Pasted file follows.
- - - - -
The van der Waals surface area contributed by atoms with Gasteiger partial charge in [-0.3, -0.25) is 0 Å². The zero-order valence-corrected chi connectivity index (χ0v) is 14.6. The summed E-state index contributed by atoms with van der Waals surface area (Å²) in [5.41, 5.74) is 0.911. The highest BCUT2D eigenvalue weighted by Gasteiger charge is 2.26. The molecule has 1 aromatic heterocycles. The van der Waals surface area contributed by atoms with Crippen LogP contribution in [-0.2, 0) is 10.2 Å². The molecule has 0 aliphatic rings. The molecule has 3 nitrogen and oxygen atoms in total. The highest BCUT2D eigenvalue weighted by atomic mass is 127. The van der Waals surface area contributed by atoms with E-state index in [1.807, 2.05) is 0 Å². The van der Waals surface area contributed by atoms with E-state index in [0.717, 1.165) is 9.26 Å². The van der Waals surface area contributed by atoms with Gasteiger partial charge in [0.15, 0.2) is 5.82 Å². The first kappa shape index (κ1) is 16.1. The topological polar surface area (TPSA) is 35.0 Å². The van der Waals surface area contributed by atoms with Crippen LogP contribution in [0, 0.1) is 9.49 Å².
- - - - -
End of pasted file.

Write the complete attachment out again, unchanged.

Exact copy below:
The van der Waals surface area contributed by atoms with Gasteiger partial charge in [-0.3, -0.25) is 0 Å². The zero-order valence-corrected chi connectivity index (χ0v) is 14.6. The summed E-state index contributed by atoms with van der Waals surface area (Å²) in [5.41, 5.74) is 0.911. The highest BCUT2D eigenvalue weighted by Gasteiger charge is 2.26. The molecule has 1 aromatic heterocycles. The van der Waals surface area contributed by atoms with Crippen LogP contribution in [-0.2, 0) is 10.2 Å². The molecule has 0 aliphatic rings. The molecule has 3 nitrogen and oxygen atoms in total. The highest BCUT2D eigenvalue weighted by atomic mass is 127. The van der Waals surface area contributed by atoms with E-state index in [1.807, 2.05) is 0 Å². The van der Waals surface area contributed by atoms with E-state index in [0.717, 1.165) is 9.26 Å². The van der Waals surface area contributed by atoms with Gasteiger partial charge in [0.15, 0.2) is 5.82 Å². The first kappa shape index (κ1) is 16.1. The topological polar surface area (TPSA) is 35.0 Å². The van der Waals surface area contributed by atoms with Crippen LogP contribution in [0, 0.1) is 9.49 Å².